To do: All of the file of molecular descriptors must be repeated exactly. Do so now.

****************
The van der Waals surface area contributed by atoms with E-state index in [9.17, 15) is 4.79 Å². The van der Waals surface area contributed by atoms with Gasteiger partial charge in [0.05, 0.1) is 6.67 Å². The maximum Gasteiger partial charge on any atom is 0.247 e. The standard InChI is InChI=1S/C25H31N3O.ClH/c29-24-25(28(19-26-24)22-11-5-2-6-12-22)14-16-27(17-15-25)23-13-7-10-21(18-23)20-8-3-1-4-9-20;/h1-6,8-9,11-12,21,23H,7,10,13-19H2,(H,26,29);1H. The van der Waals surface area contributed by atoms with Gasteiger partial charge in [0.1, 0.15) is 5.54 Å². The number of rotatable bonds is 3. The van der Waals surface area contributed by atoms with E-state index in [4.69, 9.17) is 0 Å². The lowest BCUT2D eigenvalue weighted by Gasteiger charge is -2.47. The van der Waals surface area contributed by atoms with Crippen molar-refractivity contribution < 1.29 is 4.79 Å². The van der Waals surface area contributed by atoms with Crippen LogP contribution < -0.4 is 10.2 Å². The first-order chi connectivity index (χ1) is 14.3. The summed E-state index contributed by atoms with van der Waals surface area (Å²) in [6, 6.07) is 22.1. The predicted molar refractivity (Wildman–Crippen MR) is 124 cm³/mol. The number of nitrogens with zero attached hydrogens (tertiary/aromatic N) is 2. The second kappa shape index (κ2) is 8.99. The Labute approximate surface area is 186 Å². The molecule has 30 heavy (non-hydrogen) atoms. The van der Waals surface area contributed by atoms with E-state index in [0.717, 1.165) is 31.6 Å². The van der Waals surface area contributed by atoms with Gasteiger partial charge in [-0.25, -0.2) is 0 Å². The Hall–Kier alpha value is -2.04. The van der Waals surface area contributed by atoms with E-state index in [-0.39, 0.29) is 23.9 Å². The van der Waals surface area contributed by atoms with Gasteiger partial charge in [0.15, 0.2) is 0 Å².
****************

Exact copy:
The van der Waals surface area contributed by atoms with E-state index in [9.17, 15) is 4.79 Å². The van der Waals surface area contributed by atoms with Gasteiger partial charge in [0.05, 0.1) is 6.67 Å². The maximum Gasteiger partial charge on any atom is 0.247 e. The standard InChI is InChI=1S/C25H31N3O.ClH/c29-24-25(28(19-26-24)22-11-5-2-6-12-22)14-16-27(17-15-25)23-13-7-10-21(18-23)20-8-3-1-4-9-20;/h1-6,8-9,11-12,21,23H,7,10,13-19H2,(H,26,29);1H. The van der Waals surface area contributed by atoms with Gasteiger partial charge in [0.1, 0.15) is 5.54 Å². The number of rotatable bonds is 3. The van der Waals surface area contributed by atoms with E-state index in [4.69, 9.17) is 0 Å². The lowest BCUT2D eigenvalue weighted by Gasteiger charge is -2.47. The van der Waals surface area contributed by atoms with Crippen molar-refractivity contribution < 1.29 is 4.79 Å². The van der Waals surface area contributed by atoms with Crippen LogP contribution < -0.4 is 10.2 Å². The first-order chi connectivity index (χ1) is 14.3. The summed E-state index contributed by atoms with van der Waals surface area (Å²) in [6, 6.07) is 22.1. The predicted molar refractivity (Wildman–Crippen MR) is 124 cm³/mol. The number of nitrogens with zero attached hydrogens (tertiary/aromatic N) is 2. The second kappa shape index (κ2) is 8.99. The Labute approximate surface area is 186 Å². The molecule has 30 heavy (non-hydrogen) atoms. The van der Waals surface area contributed by atoms with E-state index in [0.717, 1.165) is 31.6 Å². The van der Waals surface area contributed by atoms with Gasteiger partial charge in [-0.25, -0.2) is 0 Å². The Hall–Kier alpha value is -2.04. The van der Waals surface area contributed by atoms with E-state index in [-0.39, 0.29) is 23.9 Å². The van der Waals surface area contributed by atoms with Gasteiger partial charge in [0.15, 0.2) is 0 Å².